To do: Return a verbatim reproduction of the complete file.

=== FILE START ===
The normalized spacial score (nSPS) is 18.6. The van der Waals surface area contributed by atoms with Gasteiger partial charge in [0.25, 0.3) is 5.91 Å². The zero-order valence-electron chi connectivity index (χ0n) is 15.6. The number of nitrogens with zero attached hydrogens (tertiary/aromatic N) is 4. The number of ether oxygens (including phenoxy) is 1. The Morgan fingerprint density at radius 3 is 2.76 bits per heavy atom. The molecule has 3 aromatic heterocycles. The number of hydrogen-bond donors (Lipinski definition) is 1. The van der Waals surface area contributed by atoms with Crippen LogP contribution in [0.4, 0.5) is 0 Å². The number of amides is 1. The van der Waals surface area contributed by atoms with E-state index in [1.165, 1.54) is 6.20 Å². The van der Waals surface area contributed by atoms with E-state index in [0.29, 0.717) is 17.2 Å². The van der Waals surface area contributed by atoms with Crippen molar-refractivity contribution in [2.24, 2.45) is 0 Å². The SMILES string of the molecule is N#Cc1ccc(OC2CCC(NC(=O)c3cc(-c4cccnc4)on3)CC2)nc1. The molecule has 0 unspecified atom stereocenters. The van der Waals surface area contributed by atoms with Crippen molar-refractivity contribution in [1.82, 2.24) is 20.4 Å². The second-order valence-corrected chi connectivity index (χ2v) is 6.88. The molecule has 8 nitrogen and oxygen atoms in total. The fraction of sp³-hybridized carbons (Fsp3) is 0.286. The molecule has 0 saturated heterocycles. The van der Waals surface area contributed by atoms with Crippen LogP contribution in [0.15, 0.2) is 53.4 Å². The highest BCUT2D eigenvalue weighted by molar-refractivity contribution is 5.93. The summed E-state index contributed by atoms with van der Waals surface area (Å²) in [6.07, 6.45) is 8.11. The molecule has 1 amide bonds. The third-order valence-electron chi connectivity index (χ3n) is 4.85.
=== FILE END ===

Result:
The normalized spacial score (nSPS) is 18.6. The van der Waals surface area contributed by atoms with Gasteiger partial charge in [0.25, 0.3) is 5.91 Å². The zero-order valence-electron chi connectivity index (χ0n) is 15.6. The number of nitrogens with zero attached hydrogens (tertiary/aromatic N) is 4. The number of ether oxygens (including phenoxy) is 1. The Morgan fingerprint density at radius 3 is 2.76 bits per heavy atom. The molecule has 3 aromatic heterocycles. The number of hydrogen-bond donors (Lipinski definition) is 1. The van der Waals surface area contributed by atoms with Crippen LogP contribution in [0.4, 0.5) is 0 Å². The number of amides is 1. The van der Waals surface area contributed by atoms with E-state index in [1.165, 1.54) is 6.20 Å². The van der Waals surface area contributed by atoms with E-state index in [0.29, 0.717) is 17.2 Å². The van der Waals surface area contributed by atoms with Crippen molar-refractivity contribution in [2.24, 2.45) is 0 Å². The SMILES string of the molecule is N#Cc1ccc(OC2CCC(NC(=O)c3cc(-c4cccnc4)on3)CC2)nc1. The molecule has 0 unspecified atom stereocenters. The van der Waals surface area contributed by atoms with Crippen molar-refractivity contribution in [1.82, 2.24) is 20.4 Å². The second-order valence-corrected chi connectivity index (χ2v) is 6.88. The molecule has 8 nitrogen and oxygen atoms in total. The fraction of sp³-hybridized carbons (Fsp3) is 0.286. The molecule has 0 saturated heterocycles. The van der Waals surface area contributed by atoms with Crippen LogP contribution in [0.15, 0.2) is 53.4 Å². The highest BCUT2D eigenvalue weighted by molar-refractivity contribution is 5.93. The summed E-state index contributed by atoms with van der Waals surface area (Å²) in [6.07, 6.45) is 8.11. The molecule has 1 amide bonds. The third-order valence-electron chi connectivity index (χ3n) is 4.85.